There is a Great Generational Shift underway in the workforce today. This is the post-Baby Boomer shift that demographers and workforce planners have been anticipating for decades. It is not only a generational shift in the numbers in the workforce, but an epic turning point. This is the final stage of a historic period of global change and a corresponding transformation in the fundamentals of the employer-employee relationship in a loss prevention employment context.
On the older end of the generational spectrum, the workforce is aging, just as the overall population is aging. The Boomers are filling up an “age bubble” in the workforce such that there are many more people at or near the ordinary age range for retirement. At the same time, the fastest-growing segment of the workforce is made up of those born 1990 and later, so there is a growing youth bubble on the other end of the spectrum.
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The oldest, most experienced people in the workplace, “pre-Boomers,” those born before the post-WWII “Baby Boom” began in 1946, are still greater than 1 percent of the workforce. The Baby Boomers (born 1946-64) are 30 percent, Generation Xers (born 1965-77) are 27 percent, and the Millennial Generation is 42 percent. By 2020, Boomers will be less than 20 percent of the Western workforce; older Boomers (born before 1955) will be less than 6 percent. By 2020, second-wave Millennials (those born 1990-2000) will be greater than 20 percent of the Western workforce and another 4-5 percent will be made up of post-Millennials born after the year 2000. And in most of the world, the youth bubble will be much, much larger.
At RainmakerThinking, Inc., we have been tracking this transformation for more than 20 years. In our latest white paper on the subject, we presented the latest findings from our ongoing employment diversity research. This “Generational Shift” is no ordinary generation gap in the workplace. Because this is an era of profound historical changes, generational difference today is a powerful lens through which to understand changes in the very nature of the workplace:
• The myth of job security is dead
• Short-term rewards and benefits are the “new normal” in terms of a professional growth plan
• Employees today are much less likely to believe an employer’s long-term promises
• The free-agent mindset is now the prevailing workforce mindset.
The generational shift presents a whole new set of challenges for loss prevention employers, employees, and for managers at all levels.
Transformation in the Very Nature of Loss Prevention Employment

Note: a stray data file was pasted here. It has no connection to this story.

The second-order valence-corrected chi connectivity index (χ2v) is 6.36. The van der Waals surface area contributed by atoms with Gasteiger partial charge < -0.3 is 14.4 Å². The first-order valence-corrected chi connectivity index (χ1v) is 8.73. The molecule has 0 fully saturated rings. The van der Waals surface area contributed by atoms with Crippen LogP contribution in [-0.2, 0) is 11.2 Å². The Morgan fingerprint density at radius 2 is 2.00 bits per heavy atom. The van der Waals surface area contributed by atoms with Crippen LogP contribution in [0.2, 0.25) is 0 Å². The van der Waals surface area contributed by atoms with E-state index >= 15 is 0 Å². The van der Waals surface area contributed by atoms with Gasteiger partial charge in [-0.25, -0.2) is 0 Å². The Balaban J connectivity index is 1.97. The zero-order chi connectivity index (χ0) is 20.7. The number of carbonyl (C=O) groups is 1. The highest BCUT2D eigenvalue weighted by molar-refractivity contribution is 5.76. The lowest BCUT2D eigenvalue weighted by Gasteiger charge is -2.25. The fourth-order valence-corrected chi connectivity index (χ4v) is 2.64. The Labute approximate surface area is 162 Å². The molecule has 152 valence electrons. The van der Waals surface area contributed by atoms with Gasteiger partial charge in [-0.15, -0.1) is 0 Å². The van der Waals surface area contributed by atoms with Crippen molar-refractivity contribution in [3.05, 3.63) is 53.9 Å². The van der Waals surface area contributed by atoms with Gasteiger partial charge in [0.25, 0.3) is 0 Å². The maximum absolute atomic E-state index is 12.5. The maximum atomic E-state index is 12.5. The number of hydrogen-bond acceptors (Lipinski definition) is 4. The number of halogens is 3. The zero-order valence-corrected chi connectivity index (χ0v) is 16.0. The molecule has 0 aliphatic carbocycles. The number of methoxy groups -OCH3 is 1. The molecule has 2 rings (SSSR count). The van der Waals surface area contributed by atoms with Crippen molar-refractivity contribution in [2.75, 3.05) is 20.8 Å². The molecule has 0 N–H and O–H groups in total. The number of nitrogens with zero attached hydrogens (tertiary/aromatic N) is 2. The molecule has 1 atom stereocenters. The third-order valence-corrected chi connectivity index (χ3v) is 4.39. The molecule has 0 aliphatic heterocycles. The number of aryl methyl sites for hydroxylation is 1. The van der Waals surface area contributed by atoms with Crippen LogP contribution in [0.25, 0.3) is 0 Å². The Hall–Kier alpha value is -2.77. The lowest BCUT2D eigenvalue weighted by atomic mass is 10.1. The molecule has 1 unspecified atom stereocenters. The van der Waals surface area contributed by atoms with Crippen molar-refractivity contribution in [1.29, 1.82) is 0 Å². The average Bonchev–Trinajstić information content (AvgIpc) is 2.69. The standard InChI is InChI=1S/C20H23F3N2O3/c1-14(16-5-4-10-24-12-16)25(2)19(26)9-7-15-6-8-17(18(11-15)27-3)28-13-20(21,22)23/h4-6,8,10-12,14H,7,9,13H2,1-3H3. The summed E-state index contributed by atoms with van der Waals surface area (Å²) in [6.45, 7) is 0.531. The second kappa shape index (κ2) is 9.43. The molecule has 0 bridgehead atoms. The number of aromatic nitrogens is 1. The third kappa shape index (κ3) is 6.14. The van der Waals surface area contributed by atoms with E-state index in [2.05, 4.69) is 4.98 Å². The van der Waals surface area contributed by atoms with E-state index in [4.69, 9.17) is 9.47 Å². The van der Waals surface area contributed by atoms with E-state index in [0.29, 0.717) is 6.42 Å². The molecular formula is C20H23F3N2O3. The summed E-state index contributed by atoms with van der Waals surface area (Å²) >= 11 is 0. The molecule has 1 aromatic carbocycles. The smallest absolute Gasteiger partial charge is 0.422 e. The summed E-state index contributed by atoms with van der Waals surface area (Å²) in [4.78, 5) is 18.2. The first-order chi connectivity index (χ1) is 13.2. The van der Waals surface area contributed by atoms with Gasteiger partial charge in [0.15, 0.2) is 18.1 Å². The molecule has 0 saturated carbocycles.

The worldwide business environment has become one of fierce competition, high risk, erratic markets, constrained resources, and unpredictable resource needs. Organizations and individuals are forced to adjust to the new normal of constant change and uncertainty.
Employers of all shapes and sizes are constantly trying to become more lean, flexible, and high performing. Downsizing, restructuring, and reengineering are now accepted as constants of the workplace – taken for granted now as “continuous improvement.”
The myth of job security is dead. Employers are more likely to undertake major organizational changes that eliminate jobs regardless of employees’ length of service. Such changes include mergers, acquisitions, spin-offs, restructurings, and liquidations. Employers are also more likely to implement new technologies that eliminate jobs due to reengineering. Meanwhile, there is a strong trend among employers of hiring fewer “employees” (full-time, exclusive workers), while hiring more contingent workers. Most employers’ staffing strategies for the future continue to move in this direction. As a result, the number of traditional “employees” is diminishing as a percentage of the overall workforce, while the percentage of “contingent workers” is increasing. This has meant a fundamental change in employment practices, away from long-term, stable employment relationships and toward a more efficient supply-chain management approach – known as human capital management. The goal is to optimize human resources: having the right people in the right places at the right times, employing them exactly as long as you need them and no longer, and paying them the market value of their contributions and no more. Because of these new realities, employers are now less likely to make formal or informal guarantees about continued employment and job security.